The body is the 'bad machine' of George Szirtes' latest book of poems. The sudden death of his elderly father and of his younger friend, the poet Michael Murphy, remind him how machines - sources of energy and delight in their prime - go so easily wrong; and that change in the body is a signal for moving on. But language too is a body. Here, politics, assimilation, desire, creatureliness and the pleasure and loss of the body, mingle in various attenuated forms such as lexicon, canzone, acrostics, mirror poems, postcards, and a series of 'minimenta' after Anselm Kiefer whose love of history as rubble and monument haunts this collection. George Szirtes is one of our most inventive - and constantly reinventing - poets, and Bad Machine shows him developing new themes and new ways of writing in poems which stretch the possibilities of form and question language and its mastery.
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George Szirtes was born in Budapest in 1948, and came to England with his family after the 1956 Hungarian Uprising. He was educated in England, training as a painter, and has always written in English. In recent years he has worked as a translator of Hungarian literature, producing editions of such writers as Otto Orban, Zsuzsa Rakovszky and Agnes Nemes Nagy. He co-edited Bloodaxe's Hungarian anthology The Colonnade of Teeth. His Bloodaxe poetry books are The Budapest File (2000); An English Apocalypse (2001); Reel (2004), winner of the T.S. Eliot Prize; New & Collected Poems (2008); The Burning of the Books and other poems (2009), shortlisted for the T.S. Eliot Prize 2009; and Bad Machine (2013). Bloodaxe has also published John Sears' critical study Reading George Szirtes (2008). Szirtes lives in Norfolk and teaches at the University of East Anglia.Review:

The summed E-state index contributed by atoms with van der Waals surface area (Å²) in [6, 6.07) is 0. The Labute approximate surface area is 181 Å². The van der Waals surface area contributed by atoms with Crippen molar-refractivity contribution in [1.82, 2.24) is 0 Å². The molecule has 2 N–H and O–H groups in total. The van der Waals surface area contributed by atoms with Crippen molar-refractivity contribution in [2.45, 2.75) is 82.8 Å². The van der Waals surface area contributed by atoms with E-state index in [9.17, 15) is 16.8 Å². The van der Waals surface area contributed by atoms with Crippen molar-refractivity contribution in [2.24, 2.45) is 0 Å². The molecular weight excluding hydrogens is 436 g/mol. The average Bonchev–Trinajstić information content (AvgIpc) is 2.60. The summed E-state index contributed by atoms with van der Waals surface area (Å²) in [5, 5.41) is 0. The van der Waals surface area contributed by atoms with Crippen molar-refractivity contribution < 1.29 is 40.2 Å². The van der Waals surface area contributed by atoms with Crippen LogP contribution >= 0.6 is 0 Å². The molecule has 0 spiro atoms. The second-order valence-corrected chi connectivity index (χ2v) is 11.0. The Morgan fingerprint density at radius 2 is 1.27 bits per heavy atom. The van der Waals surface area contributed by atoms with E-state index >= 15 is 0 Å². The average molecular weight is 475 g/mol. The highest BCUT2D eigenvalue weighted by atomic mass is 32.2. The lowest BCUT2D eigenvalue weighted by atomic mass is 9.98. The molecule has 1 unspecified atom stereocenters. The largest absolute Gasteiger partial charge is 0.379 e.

“I can’t think of anyone but Louis MacNeice whose work has struck me as having such a combination of sheer verbal energy, contemporary pertinence and acuity, formal legerdemain, imaginative elan and fertile, courageous strangeness.” (Marilyn Hacker)
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